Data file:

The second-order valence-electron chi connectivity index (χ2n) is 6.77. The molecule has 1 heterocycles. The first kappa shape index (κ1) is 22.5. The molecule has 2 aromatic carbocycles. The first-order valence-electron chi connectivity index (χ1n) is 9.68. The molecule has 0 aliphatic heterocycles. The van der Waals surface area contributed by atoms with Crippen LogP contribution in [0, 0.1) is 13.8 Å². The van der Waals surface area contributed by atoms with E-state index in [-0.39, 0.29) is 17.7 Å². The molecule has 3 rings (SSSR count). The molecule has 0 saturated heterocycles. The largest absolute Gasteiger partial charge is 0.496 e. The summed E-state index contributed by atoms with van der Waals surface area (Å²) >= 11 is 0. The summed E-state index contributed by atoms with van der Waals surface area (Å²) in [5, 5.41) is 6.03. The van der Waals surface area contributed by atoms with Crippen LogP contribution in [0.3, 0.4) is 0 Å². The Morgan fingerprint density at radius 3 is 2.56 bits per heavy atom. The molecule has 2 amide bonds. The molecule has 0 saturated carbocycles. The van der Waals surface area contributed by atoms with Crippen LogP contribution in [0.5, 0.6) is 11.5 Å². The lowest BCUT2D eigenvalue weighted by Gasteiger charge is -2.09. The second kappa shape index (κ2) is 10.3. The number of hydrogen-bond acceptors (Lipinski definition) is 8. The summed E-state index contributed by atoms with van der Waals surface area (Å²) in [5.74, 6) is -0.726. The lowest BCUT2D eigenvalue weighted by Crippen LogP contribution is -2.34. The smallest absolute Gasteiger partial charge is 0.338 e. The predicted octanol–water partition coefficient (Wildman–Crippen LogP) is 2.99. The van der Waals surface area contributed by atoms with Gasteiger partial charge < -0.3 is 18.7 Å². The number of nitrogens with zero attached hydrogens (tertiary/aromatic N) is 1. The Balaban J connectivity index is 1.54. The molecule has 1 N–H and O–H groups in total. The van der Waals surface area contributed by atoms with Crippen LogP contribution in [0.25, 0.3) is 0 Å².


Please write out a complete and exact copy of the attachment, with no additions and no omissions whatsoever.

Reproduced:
The second-order valence-electron chi connectivity index (χ2n) is 6.77. The molecule has 1 heterocycles. The first kappa shape index (κ1) is 22.5. The molecule has 2 aromatic carbocycles. The first-order valence-electron chi connectivity index (χ1n) is 9.68. The molecule has 0 aliphatic heterocycles. The van der Waals surface area contributed by atoms with Crippen LogP contribution in [0, 0.1) is 13.8 Å². The van der Waals surface area contributed by atoms with E-state index in [-0.39, 0.29) is 17.7 Å². The molecule has 3 rings (SSSR count). The molecule has 0 saturated heterocycles. The largest absolute Gasteiger partial charge is 0.496 e. The summed E-state index contributed by atoms with van der Waals surface area (Å²) >= 11 is 0. The summed E-state index contributed by atoms with van der Waals surface area (Å²) in [5, 5.41) is 6.03. The van der Waals surface area contributed by atoms with Crippen LogP contribution in [0.3, 0.4) is 0 Å². The Morgan fingerprint density at radius 3 is 2.56 bits per heavy atom. The molecule has 2 amide bonds. The molecule has 0 saturated carbocycles. The van der Waals surface area contributed by atoms with Crippen LogP contribution in [0.5, 0.6) is 11.5 Å². The lowest BCUT2D eigenvalue weighted by Gasteiger charge is -2.09. The second kappa shape index (κ2) is 10.3. The number of hydrogen-bond acceptors (Lipinski definition) is 8. The summed E-state index contributed by atoms with van der Waals surface area (Å²) in [5.74, 6) is -0.726. The lowest BCUT2D eigenvalue weighted by Crippen LogP contribution is -2.34. The smallest absolute Gasteiger partial charge is 0.338 e. The predicted octanol–water partition coefficient (Wildman–Crippen LogP) is 2.99. The van der Waals surface area contributed by atoms with Gasteiger partial charge < -0.3 is 18.7 Å². The number of nitrogens with zero attached hydrogens (tertiary/aromatic N) is 1. The Balaban J connectivity index is 1.54. The molecule has 1 N–H and O–H groups in total. The van der Waals surface area contributed by atoms with Crippen LogP contribution in [0.25, 0.3) is 0 Å².